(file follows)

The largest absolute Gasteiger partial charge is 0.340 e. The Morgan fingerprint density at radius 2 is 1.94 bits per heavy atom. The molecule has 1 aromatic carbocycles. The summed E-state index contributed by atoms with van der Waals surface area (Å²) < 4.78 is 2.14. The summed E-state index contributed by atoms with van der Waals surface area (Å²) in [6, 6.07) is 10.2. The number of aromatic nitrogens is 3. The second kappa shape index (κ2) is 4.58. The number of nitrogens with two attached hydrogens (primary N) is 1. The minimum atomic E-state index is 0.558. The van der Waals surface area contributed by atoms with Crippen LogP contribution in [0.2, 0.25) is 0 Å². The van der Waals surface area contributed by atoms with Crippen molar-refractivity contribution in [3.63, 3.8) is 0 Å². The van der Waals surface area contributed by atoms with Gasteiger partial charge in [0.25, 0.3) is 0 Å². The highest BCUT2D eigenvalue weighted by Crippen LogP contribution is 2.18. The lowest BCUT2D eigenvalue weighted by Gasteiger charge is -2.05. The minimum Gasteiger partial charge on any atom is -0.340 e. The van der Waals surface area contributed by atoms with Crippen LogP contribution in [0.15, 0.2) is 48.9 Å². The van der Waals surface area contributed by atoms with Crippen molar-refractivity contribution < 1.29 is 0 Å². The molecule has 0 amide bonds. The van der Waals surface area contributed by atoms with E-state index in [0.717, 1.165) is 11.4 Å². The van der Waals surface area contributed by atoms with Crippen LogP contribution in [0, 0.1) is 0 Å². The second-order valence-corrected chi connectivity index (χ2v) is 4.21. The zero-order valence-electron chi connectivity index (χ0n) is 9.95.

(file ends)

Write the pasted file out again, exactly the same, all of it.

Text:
The largest absolute Gasteiger partial charge is 0.340 e. The Morgan fingerprint density at radius 2 is 1.94 bits per heavy atom. The molecule has 1 aromatic carbocycles. The summed E-state index contributed by atoms with van der Waals surface area (Å²) < 4.78 is 2.14. The summed E-state index contributed by atoms with van der Waals surface area (Å²) in [6, 6.07) is 10.2. The number of aromatic nitrogens is 3. The second kappa shape index (κ2) is 4.58. The number of nitrogens with two attached hydrogens (primary N) is 1. The minimum atomic E-state index is 0.558. The van der Waals surface area contributed by atoms with Crippen LogP contribution in [0.2, 0.25) is 0 Å². The van der Waals surface area contributed by atoms with Crippen molar-refractivity contribution in [3.63, 3.8) is 0 Å². The van der Waals surface area contributed by atoms with Gasteiger partial charge in [0.25, 0.3) is 0 Å². The highest BCUT2D eigenvalue weighted by Crippen LogP contribution is 2.18. The lowest BCUT2D eigenvalue weighted by Gasteiger charge is -2.05. The minimum Gasteiger partial charge on any atom is -0.340 e. The van der Waals surface area contributed by atoms with Crippen LogP contribution in [0.15, 0.2) is 48.9 Å². The van der Waals surface area contributed by atoms with Crippen molar-refractivity contribution < 1.29 is 0 Å². The molecule has 0 amide bonds. The van der Waals surface area contributed by atoms with E-state index in [0.717, 1.165) is 11.4 Å². The van der Waals surface area contributed by atoms with Crippen LogP contribution in [0, 0.1) is 0 Å². The second-order valence-corrected chi connectivity index (χ2v) is 4.21. The zero-order valence-electron chi connectivity index (χ0n) is 9.95.